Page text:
We’re The Nearing The End Of The Milk

It’s about that time of year again, although about a month ahead of schedule, that the does stop producing milk until they kid again in the spring.  I’m anticipating that we’ll have jars of the white liquid in our refrigerator through the end of October, but the girls are getting ready to call it quits.  They are ready to throw in the towel for the season.

I’m not.

I miss the milk like crazy when they’re dry.  I crave it.  I HAVE to have it.  I survive until spring kidding season, at least that has been the case historically, but it’s rough.

Here’s my plan:  I’m going to drop to the floor and throw a temper tantrum.  Full out bang my arms and legs on the ground, screaming.  It’s the only thing I haven’t tried to convince them…at least ONE of them…to keep up the flow of milk.

But wait.  I just remembered.  We have one glimmer of hope.


Our one glimmer of hope for  milk over the winter is Chispita.  Do you remember her?  The only one of five that survived when her mom, Dottie, struggled through her labor?  Well, Chispita – Little Spark in Spanish- is prego.  She’s 1 1/2 years old now and she’s due to kid anytime from last month till December.  (The Animal Whisperer knows for sure, but he’s not here right now to confirm a more specific date.)

My role in the whole thing is first, to go talk nice to her, begging her to PLEASE have her babies soon.  When that doesn’t work, I talk in a more direct tone:  “Chispita, come on.  It’s time you had your BABIES!”  There are, embarrassingly, times when I flat out yell at her in a Three Stooges tone of voice while reminding her that she doesn’t GET any sweet feed until she gives us MILK, which means she has to have her BABIES!  Only I don’t knock her on the head and she doesn’t knock me either.

That would make goatherding more challenging.  If we knocked each other on the head all the time.  In fact, their skulls are much thicker than mine – I know you may argue that Dad – but they are.  I wouldn’t survive many Three Stooges with Goats retakes.

Anyway, I’ll keep you in the loop.  If and When she kids, you’ll be the 4th to know.  (Animal Whisperer 1st, Son 2nd, other Son 3rd, YOU 4th.)

It’s pretty close to 1st, so don’t get your feelings hurt.


–  The Goat Cheese Lady



About The Goat Cheese Lady

I am Lindsey. At first I was a city girl. Growing up, the closest thing I had to farm animals were a cat and a cockatiel. In 2009, Herbert (my husband) and I bought our first milk goat and I instantly became an urban farmgirl, attempting to balance city and farm life..before I knew “urban homesteading” was a thing. That’s when we began The Goat Cheese Lady Farm, hence The Goat Cheese Lady blog you’re visiting now. After moving to the country in 2014, I embarked on life as a rural farmgirl. We continued teaching farm and cheesemaking classes, raising more goats and began construction on our cheese creamery. But life had other plans and in 2017, we decided that, due to financial and health issues, we had to close the farm for business. No more classes, no more creamery, a lot less milking. We went back to off farm jobs, I as an Occupational Therapist, Herbert in construction with his business, D&A Home Remodeling. At that point, I made a silent promise to myself that I would corral my entrepreneurial mind and focus on a job for a year. Well, it has been a year and I am back. Not to classes, cheese, soap or lotion, but back to writing. I love it. I’m not sure where it will lead me, but that’s where I’m starting. I’ll continue to write as The Goat Cheese Lady for now, and whatever the future holds, I’ll let you know. Our two boys are 14 and 11 and continue to be louder than my sister and I ever were. We have two dogs, Montaña and Flash, a cat, Jumpy, a flock of chickens and three goats. Yes, we still have Lucy, the goat who helped us start it all and was milked by over 1,000 people. She’s retired but still the boss. Chocolate provides enough milk for our family with some to spare for the dogs. Soccer friends, school friends, coyotes and mice are frequent visitors. There are way too many flies and every so often we see an owl. I’m glad you’re here. Sometimes you’ll laugh out loud, other times you’ll be inspired to appreciate the small things. My hope is that, over your morning cup of coffee or your afternoon work break, you’ll enjoy the antics and inspiration that are my daily life. Lindsey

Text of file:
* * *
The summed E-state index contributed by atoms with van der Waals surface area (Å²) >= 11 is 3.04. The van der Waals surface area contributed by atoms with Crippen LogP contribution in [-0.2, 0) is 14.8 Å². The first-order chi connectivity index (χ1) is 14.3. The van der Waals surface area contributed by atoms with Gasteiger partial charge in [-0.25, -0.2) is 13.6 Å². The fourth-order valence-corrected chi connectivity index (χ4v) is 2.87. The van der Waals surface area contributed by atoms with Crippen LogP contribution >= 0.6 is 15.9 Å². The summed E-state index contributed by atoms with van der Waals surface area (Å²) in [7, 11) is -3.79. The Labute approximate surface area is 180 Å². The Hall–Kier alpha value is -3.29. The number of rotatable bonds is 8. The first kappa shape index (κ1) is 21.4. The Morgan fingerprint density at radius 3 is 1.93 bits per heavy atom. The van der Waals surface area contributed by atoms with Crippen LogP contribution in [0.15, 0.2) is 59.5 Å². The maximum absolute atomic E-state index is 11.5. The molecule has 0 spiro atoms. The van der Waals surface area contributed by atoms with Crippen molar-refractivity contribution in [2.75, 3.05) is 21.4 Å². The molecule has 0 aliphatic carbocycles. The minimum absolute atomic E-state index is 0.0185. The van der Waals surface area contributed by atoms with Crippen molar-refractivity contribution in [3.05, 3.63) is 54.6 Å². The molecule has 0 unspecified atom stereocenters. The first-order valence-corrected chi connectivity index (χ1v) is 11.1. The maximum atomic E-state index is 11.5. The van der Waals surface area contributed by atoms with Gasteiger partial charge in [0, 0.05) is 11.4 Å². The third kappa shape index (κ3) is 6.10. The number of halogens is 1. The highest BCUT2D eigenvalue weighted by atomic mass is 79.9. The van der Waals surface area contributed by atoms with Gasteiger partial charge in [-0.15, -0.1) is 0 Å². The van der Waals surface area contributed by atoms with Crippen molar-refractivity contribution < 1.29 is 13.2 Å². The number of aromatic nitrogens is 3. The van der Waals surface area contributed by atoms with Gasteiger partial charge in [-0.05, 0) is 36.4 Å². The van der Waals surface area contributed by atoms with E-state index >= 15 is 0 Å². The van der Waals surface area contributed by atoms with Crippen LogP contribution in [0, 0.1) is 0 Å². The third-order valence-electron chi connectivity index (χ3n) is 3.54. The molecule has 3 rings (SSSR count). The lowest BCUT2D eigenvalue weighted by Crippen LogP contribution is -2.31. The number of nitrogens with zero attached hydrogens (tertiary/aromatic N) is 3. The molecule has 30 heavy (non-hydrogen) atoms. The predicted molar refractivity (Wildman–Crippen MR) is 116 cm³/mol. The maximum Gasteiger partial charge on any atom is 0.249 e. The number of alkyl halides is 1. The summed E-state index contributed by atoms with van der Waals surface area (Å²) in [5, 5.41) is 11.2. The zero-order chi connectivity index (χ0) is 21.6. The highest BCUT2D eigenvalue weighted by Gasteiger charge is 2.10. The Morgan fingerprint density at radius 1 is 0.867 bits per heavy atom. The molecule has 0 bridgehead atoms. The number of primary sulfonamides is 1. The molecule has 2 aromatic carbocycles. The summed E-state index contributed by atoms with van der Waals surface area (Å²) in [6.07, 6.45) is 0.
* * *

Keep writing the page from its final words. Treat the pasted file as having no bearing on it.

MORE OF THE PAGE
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1 Response to We’re The Nearing The End Of The Milk

  1. I usually breed in November for April kids; usually milk thru December (then it gets too cold). I had a heavy milker that I thought I would ‘skip’ freshening… but, I thought twice about the frigid winter and how difficult it would be for both of us /:

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